WASHINGTON: Chief of Naval Operations Adm. Michael Gilday on Tuesday conceded that the service’s choice to include almost two dozen new technologies on its latest aircraft carrier was a mistake — one he said the Navy can’t make again.
The Navy needs to take “a much more deliberate approach with respect to introducing new technologies to any platform,” he said during a pre-recorded interview published by Navy League, in advance of the annual Sea Air Space exposition. “We really shouldn’t introduce more than maybe one or two new technologies on any complex platform like that in order to make sure we keep risk at a manageable level.”
The service’s choice to introduce 23 new technologies onto the aircraft carrier Gerald Ford (CVN-78) has for years presented headaches, from scheduling delays and cost overruns to negative media coverage and congressional hearings with lawmakers infuriated by the latest Government Accountability Office or Congressional Budget Office reports about the ship class.
One of the most prolific examples are the weapons elevators, a capability that has been marked by an arduous testing and delivery process dragged out over several years; the service currently stands at seven of 11 elevator deliveries completed. “The ammunition elevators are an exceptional example of a painful process over the past four or five years,” the CNO said.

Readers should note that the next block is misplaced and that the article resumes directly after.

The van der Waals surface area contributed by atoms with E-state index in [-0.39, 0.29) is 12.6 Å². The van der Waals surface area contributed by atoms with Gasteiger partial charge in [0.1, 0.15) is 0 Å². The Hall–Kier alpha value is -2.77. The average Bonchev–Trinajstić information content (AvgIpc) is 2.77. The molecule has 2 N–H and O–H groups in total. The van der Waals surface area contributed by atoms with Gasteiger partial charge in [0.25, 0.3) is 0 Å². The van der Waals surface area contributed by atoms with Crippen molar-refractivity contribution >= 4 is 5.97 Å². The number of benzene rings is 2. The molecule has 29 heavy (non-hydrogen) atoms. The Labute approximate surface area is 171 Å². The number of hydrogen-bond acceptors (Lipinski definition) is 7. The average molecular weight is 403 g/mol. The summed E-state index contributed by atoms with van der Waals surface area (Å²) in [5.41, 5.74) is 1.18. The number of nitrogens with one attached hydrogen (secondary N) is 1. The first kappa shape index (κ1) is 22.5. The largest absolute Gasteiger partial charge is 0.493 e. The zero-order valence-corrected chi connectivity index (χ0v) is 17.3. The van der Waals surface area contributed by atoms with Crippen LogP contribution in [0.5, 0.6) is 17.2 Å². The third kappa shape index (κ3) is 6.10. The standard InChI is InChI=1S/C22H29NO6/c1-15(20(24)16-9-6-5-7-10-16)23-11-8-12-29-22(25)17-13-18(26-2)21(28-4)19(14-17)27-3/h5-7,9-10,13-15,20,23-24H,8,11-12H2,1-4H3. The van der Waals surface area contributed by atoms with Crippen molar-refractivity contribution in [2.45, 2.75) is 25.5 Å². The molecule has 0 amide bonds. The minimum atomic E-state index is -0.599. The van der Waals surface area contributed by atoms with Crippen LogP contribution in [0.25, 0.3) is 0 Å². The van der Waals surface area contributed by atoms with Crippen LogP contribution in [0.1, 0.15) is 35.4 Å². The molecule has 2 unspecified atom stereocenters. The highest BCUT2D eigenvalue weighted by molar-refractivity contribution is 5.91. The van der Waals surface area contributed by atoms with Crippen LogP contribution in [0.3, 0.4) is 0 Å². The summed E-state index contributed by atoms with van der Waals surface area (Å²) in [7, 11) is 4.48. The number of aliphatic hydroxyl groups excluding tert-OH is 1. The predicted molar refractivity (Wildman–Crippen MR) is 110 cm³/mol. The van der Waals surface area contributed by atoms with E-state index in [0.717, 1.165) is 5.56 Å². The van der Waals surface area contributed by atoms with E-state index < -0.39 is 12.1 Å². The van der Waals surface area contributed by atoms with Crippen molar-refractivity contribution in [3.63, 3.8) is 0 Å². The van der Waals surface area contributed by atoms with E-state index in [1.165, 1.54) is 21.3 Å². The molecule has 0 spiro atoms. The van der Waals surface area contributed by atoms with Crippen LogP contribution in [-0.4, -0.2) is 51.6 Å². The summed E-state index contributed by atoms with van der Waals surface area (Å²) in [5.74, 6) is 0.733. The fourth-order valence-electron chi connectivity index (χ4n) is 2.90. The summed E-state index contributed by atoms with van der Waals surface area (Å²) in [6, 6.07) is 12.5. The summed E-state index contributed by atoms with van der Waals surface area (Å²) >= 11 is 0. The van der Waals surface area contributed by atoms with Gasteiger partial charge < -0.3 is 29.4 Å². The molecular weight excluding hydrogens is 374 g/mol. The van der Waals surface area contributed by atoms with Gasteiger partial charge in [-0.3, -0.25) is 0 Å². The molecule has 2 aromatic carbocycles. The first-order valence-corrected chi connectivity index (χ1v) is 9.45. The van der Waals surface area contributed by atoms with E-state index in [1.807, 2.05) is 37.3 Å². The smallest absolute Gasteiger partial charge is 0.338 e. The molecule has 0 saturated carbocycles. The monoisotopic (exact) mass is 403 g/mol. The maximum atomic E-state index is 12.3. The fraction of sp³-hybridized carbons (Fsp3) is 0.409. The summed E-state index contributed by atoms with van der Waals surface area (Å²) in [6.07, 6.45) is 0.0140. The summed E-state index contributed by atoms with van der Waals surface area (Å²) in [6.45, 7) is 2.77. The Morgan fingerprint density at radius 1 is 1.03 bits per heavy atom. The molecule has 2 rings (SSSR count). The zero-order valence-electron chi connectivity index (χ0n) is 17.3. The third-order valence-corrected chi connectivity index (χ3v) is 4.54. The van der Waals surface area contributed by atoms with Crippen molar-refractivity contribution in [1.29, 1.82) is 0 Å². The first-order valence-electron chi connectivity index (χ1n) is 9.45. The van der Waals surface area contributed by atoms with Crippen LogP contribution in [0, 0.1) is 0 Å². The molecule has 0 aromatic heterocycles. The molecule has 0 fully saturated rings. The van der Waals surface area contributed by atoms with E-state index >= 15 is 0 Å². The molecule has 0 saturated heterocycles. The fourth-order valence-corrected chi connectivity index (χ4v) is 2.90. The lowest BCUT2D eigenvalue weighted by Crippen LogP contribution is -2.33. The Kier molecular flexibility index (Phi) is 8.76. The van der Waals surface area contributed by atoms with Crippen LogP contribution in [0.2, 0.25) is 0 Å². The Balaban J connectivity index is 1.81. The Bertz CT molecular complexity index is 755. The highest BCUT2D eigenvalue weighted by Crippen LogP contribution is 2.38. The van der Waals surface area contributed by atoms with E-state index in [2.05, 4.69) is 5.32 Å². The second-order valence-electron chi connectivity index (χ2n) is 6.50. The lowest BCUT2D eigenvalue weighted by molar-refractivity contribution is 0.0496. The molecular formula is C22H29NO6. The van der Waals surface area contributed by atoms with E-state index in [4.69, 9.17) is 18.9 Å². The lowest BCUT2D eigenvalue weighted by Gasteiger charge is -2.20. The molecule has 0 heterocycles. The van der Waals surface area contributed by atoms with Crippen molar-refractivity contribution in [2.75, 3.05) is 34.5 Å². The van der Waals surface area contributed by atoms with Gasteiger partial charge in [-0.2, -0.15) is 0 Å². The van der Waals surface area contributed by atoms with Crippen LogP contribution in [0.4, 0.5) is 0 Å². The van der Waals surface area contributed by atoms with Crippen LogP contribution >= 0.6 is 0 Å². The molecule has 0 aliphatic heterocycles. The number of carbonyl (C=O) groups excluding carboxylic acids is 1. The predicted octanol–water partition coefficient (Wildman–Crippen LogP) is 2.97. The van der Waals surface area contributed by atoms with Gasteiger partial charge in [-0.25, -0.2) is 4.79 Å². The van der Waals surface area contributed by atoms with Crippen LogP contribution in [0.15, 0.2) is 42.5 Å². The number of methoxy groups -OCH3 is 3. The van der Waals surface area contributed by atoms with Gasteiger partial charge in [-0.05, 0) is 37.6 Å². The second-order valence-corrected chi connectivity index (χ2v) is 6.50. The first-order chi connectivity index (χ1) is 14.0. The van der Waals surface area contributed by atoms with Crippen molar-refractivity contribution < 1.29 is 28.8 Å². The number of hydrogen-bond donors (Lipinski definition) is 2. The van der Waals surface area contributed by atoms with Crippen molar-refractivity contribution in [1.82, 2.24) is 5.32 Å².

One of the primary drivers for those headaches, by the service’s own admission, was the lack of land-based testing sites prior to bringing the technology onboard the carrier. In recognition of that, Gilday said the service has fiscal 2021 dollars dedicated to land-based testing sites for its new Constellation-class frigates.
The idea that so many technologies onboard a new ship class was problematic isn’t new. Analysts and industry, whom Gilday said he believes “is in full agreement” with the service, have taken shots at the Navy for every cost overrun and schedule delay Ford has had.
But the admission coming directly from the CNO is significant and could foreshadow a shift in how Gilday will lead the Navy as it prepares for future capabilities, such as hypersonic weapons being placed on destroyers or the raft of unmanned vehicles the service hopes to field throughout the next decade.
Brent Sadler, a senior researcher at the Heritage Foundation focused on the Navy, said Gilday’s comments were encouraging and that the choice to introduce so many new technologies to the Ford “strained good engineering planning sense and the Navy is still living with the consequences.”
“While the admission is good, hopefully it is an indication needed action to remedy the root causes of this are coming,” he added.
Bryan Clark, a naval analyst at the Hudson Institute, also said he agreed with Gilday’s assessment about the Ford, noting the service initially planned to incorporate new technologies incrementally, but that approach “was insufficiently transformational for the [Donald] Rumsfeld team” in the Office of the Secretary Defense. That pressure led the Navy to more rapidly onboard new capabilities to avoid the program being truncated, he said.
Clark added the Navy had been going down similar paths on other programs such as the Large Unmanned Surface Vehicle and Extra Large Unmanned Undersea Vehicle, but is now shifting towards more incremental approaches to those systems as well.
CNO: Too Much New Tech On Ford Was A Mistake – Breaking Defense Breaking Defense is written by Justin Katz for breakingdefense.com